We’re bracing ourselves for some exciting summer releases, but one movie we’ve been looking forward to since the start of the year is Crawl. You see, summer is the one time of year where getting soaked in water is appealing to some folks. That’s why it’s also a perfect time to release a movie that reminds us of how dangerous and deadly water can sometimes be. Water is terrifying.
Crawl is a movie that will bring some refreshing darkness and despair to the upcoming release slate. It also looks like a super fun and intense horror romp. Check out the trailer below, but don’t expect to come out of it not worrying about dogs.
Directed by Alexandre Aja from a script by Michael and Shawn Rasmussen, Crawl follows Haley Keller (Kaya Scodelario) who, trapped in a flooding house following a massive hurricane, must save her father (Barry Pepper) from the rising water — and the giant alligator that swims beneath it.
First of all, that’s a fantastic concept for a horror movie. It presents viewers with the thought-provoking question: would you rather drown to death or be eaten by an alligator. A film about either scenario on its own would make for a potentially horrific experience, but combining both is a nice touch. It’s as if someone took the concept of Sharknado, replaced the sharks with an alligator, and decided to make something that’s realistic and scary.
It’s also been a while since we last saw a movie about a beast of the crocodilian variety receive a substantial theatrical release. The last year of note for this subgenre was 2007, which treated us to Rogue, Primeval, and Black Water. However, none of those movies appeared in multiplexes worldwide for a substantial amount of time. As Bloody Disgusting’s John Squires pointed out, the last widespread releases for a movie featuring a toothy amphibious reptile was 1999’s Lake Placid. That was 20 years ago.
Of course, given the mild resurgence in aquatic-themed horror in recent years, a new alligator flick was only a matter of time. Recent movies have predominantly focused on sharks, so it’s great to see other water-based creatures get a chance to feed. Besides, crocs and gators are much scarier than sharks. Without water sharks are harmless. Crocs and gators, meanwhile, thrive in water and can also survive on land. It’s surprising that mainstream horror filmmakers haven’t taken advantage of these deadly bastards more often.
More than anything, though, Crawl marks Aja’s return to making horror movies with some bite. Since 2010’s Piranha 3D (another aquatic horror flick), the French director has shifted his focus to horror-tinged mystery-thrillers. While Horns and The 9th Life of Louis Drax were admirable attempts to branch out (I think Horns is very underrated), Aja is at his best when he’s delivering simple, vicious crowd pleasers.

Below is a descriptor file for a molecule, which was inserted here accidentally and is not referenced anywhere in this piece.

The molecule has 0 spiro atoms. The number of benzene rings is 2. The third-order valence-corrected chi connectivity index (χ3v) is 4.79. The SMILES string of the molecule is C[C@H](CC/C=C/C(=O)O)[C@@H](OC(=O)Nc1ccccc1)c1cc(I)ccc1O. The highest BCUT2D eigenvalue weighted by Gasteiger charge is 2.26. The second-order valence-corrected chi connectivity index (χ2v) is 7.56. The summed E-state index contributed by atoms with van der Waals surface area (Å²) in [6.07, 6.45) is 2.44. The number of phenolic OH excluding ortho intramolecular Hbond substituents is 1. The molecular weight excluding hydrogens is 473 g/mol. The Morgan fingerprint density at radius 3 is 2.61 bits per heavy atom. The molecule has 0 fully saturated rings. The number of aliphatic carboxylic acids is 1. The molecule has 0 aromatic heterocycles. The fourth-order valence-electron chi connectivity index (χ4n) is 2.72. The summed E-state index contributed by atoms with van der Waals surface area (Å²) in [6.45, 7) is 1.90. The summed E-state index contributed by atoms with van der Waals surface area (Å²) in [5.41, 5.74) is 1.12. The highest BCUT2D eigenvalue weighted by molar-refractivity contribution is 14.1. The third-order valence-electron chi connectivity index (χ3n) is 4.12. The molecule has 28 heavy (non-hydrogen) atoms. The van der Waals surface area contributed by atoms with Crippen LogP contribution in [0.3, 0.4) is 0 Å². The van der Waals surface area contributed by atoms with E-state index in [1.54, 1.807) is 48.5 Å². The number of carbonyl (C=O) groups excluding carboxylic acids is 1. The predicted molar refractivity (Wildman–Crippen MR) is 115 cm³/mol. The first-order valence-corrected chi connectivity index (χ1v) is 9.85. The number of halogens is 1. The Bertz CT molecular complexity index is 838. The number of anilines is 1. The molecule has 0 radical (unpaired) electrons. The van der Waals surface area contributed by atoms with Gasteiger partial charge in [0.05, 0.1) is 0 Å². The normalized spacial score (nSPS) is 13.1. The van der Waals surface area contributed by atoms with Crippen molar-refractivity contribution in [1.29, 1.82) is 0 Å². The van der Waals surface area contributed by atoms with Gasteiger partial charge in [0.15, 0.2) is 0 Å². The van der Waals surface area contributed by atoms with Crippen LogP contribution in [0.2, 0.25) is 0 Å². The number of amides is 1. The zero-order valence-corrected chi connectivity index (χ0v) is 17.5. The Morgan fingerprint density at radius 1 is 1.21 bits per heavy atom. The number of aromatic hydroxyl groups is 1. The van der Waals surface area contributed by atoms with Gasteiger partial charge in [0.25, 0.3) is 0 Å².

After helping put extreme French horror on the map with the impressive — and straight-up brutal — home invasion thriller High Tension (aka Switchblade Romance) in 2003, Aja made his way to Hollywood to helm The Hills Have Eyes remake, which pitted an unfortunate family against a family of mutant cannibals. Aja was handpicked by Wes Craven, director of the 1977 original, to handle the redo. Being personally selected by one of the greatest horror filmmakers ever to walk this Earth is no small feat, and Aja didn’t disappoint.
Remakes are a divisive topic among the horror faithful, but it’s not uncommon to find those who prefer Aja’s version to the original. The movie is ugly, savage, and loads of gruesome fun. Furthermore, some commentators and academics also interpreted the film as a powerful allegory for post-9/11 America, but the film’s biggest strength lies in its ability to shock and awe. It was also a box office success that cemented Aja as a household name with a strong penchant for cinematic sadism.
Aja’s next feature Mirrors, a remake of the South Korean chiller Into the Mirror, wasn’t the best reflection of his talent, though. The decision to tackle a supernatural movie allowed the director to show that there was more to him than gore and splatter, but the movie itself is an uninspired and dull remake. However, Mirrors does contain a couple of scenes of compelling suspense, so it’s not as if Aja lost his knack for delivering effective scares. Even Aja’s lesser movies include some worthwhile moments.
Fortunately, his remake of Joe Dante’s Piranha marked a strong return to form and a style which suits his sensibilities. To this day Piranha 3D remains the most over-the-top, fun, and uproariously violent movie in the director’s oeuvre. However, like High Tension and Hills Have Eyes, it’s a movie that reaffirms how Aja is at his best when he embraces simple, bloody thrills. His subsequent efforts didn’t reach the same highs in the eyes of fans and critics, but his upcoming return to aquatic terror should go down a treat if it’s even half as good as Piranha 3D.
Whether or not Crawl is a gruesome affair remains to be seen, but the trailer does suggest that we’ll see some bloodletting. Plus, I can’t imagine Aja helming an alligator movie that doesn’t feature a creature eating some poor souls. The dog is definitely going to become gator grub. Either way, it’s nice to see Aja make his long-awaited return to straight-laced horror fare. Here’s hoping that the movie makes alligators a force to be reckoned with at the box office.